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Mechanisms of a sustained anti-inflammatory drug response in alveolar macrophages unraveled with mathematical modeling
Department of Biomedical Engineering, Linköping University, Linköping, Sweden.
Drug Metabolism and Pharmacokinetics, Research and Early Development, Respiratory & Inflammation, BioPharmaceuticals R&D, AstraZeneca, Gothenburg, Sweden.
Department of Biomedical Engineering, Linköping University, Linköping, Sweden; Department of Mathematics, Linköping University, Linköping, Sweden.
Department of Biomedical Engineering, Linköping University, Linköping, Sweden.
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2020 (English)In: CPT: Pharmacometrics and Systems Pharmacology (PSP), E-ISSN 2163-8306, Vol. 9, no 12, p. 707-717Article in journal (Refereed) Published
Abstract [en]

Both initiation and suppression of inflammation are hallmarks of the immune response. If not balanced, the inflammation may cause extensive tissue damage, which is associated with common diseases, e.g. asthma and atherosclerosis. Anti-inflammatory drugs come with side-effects which may be aggravated by high and fluctuating drug concentrations. To remedy this, an anti-inflammatory drug should have an appropriate pharmacokinetic half-life or better still: a sustained anti-inflammatory drug response. However, we still lack a quantitative mechanistic understanding of such sustained effects. Here, we study the anti-inflammatory response to a common glucocorticoid drug, Dexamethasone. We find a sustained response 22 hours after drug removal. With hypothesis testing using mathematical modeling, we unravel the underlying mechanism - a slow release of Dexamethasone from the receptor-drug complex. The developed model is in agreement with time-resolved training and testing data, and is used to simulate hypothetical treatment schemes. This work opens up for a more knowledge-driven drug development, to find sustained anti-inflammatory responses and fewer side effects.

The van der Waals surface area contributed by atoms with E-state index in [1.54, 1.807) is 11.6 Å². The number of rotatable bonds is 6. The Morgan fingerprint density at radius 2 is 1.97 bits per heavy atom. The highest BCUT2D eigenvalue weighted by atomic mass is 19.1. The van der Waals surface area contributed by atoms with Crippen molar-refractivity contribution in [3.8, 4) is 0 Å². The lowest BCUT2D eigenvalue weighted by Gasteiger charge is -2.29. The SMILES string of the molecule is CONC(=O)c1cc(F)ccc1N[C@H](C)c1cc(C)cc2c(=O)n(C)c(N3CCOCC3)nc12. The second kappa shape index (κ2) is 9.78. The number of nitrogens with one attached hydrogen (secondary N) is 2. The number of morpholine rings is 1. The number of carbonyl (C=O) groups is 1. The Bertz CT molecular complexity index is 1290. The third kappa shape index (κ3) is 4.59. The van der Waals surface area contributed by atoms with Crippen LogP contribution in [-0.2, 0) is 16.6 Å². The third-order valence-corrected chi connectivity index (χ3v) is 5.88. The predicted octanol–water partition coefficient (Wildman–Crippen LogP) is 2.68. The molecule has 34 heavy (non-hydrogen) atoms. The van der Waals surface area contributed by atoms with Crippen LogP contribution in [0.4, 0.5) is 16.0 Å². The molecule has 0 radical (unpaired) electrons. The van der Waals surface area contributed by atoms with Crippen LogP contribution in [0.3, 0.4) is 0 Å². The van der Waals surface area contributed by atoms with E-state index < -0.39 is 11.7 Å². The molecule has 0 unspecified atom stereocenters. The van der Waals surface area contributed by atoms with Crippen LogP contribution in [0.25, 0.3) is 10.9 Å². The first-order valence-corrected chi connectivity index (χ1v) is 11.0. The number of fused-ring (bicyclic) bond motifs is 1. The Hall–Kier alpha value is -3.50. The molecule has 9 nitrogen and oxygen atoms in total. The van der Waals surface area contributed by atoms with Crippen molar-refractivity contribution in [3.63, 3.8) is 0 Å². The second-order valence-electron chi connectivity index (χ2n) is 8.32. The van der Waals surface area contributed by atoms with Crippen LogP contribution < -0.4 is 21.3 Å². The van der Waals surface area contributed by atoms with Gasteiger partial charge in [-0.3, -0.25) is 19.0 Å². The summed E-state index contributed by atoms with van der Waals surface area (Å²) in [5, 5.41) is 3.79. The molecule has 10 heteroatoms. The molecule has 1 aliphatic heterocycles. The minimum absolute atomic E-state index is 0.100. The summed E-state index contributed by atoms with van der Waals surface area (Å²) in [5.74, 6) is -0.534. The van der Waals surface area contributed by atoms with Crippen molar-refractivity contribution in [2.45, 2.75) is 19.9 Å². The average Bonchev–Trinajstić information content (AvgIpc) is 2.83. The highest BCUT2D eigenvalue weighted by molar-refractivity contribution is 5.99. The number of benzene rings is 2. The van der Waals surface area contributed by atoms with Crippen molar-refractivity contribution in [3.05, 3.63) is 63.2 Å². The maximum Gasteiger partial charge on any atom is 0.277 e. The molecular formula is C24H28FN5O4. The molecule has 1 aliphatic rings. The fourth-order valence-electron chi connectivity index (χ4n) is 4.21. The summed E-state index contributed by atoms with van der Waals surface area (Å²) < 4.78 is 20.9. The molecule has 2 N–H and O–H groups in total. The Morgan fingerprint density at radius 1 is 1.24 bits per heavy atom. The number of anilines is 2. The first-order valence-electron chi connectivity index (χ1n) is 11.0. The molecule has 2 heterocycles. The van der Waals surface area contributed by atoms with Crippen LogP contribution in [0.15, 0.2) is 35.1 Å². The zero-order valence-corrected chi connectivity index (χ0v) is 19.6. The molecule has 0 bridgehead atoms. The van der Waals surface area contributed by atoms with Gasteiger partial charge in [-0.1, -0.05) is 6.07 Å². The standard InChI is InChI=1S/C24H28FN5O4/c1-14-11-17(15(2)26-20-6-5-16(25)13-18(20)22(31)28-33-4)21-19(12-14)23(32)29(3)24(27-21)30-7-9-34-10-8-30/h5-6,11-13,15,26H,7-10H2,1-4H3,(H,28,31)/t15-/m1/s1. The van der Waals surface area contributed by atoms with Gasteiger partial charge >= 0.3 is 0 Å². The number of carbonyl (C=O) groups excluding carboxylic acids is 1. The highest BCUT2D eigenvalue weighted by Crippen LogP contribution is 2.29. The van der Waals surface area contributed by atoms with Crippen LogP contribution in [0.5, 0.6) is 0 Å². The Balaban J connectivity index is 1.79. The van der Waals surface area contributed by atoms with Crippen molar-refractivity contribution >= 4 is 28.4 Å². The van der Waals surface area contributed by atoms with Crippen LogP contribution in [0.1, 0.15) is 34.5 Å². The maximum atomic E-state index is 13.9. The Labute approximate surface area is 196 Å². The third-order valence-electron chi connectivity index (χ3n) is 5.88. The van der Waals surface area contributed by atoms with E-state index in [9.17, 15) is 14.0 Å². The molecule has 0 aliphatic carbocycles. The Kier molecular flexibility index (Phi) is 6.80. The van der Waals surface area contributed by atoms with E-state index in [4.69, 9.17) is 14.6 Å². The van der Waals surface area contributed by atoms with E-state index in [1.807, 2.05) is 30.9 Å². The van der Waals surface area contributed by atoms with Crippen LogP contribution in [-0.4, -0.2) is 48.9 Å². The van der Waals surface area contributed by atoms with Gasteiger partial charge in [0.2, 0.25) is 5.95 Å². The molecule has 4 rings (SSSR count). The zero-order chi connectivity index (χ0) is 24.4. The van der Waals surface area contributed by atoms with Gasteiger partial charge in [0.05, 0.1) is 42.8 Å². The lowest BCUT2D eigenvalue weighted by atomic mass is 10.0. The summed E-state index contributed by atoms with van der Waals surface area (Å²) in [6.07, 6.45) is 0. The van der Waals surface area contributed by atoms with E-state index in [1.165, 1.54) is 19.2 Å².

Place, publisher, year, edition, pages
John Wiley & Sons, 2020. Vol. 9, no 12, p. 707-717
National Category
Pharmaceutical Sciences
Identifiers
URN: urn:nbn:se:oru:diva-87536DOI: 10.1002/psp4.12568ISI: 000598046400001PubMedID: 33217190Scopus ID: 2-s2.0-85097511676OAI: oai:DiVA.org:oru-87536DiVA, id: diva2:1503066
Funder
Swedish Research Council, 2019-03767Swedish Heart Lung FoundationEU, Horizon 2020
Note

Funding Agencies:

 CENIIT (Center for Industrial Information Technology)  

KAW and Sci Life Lab Covid-19 platform 

Available from: 2020-11-23 Created: 2020-11-23 Last updated: 2021-01-15Bibliographically approved

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Persson, AlexanderEklund, Daniel

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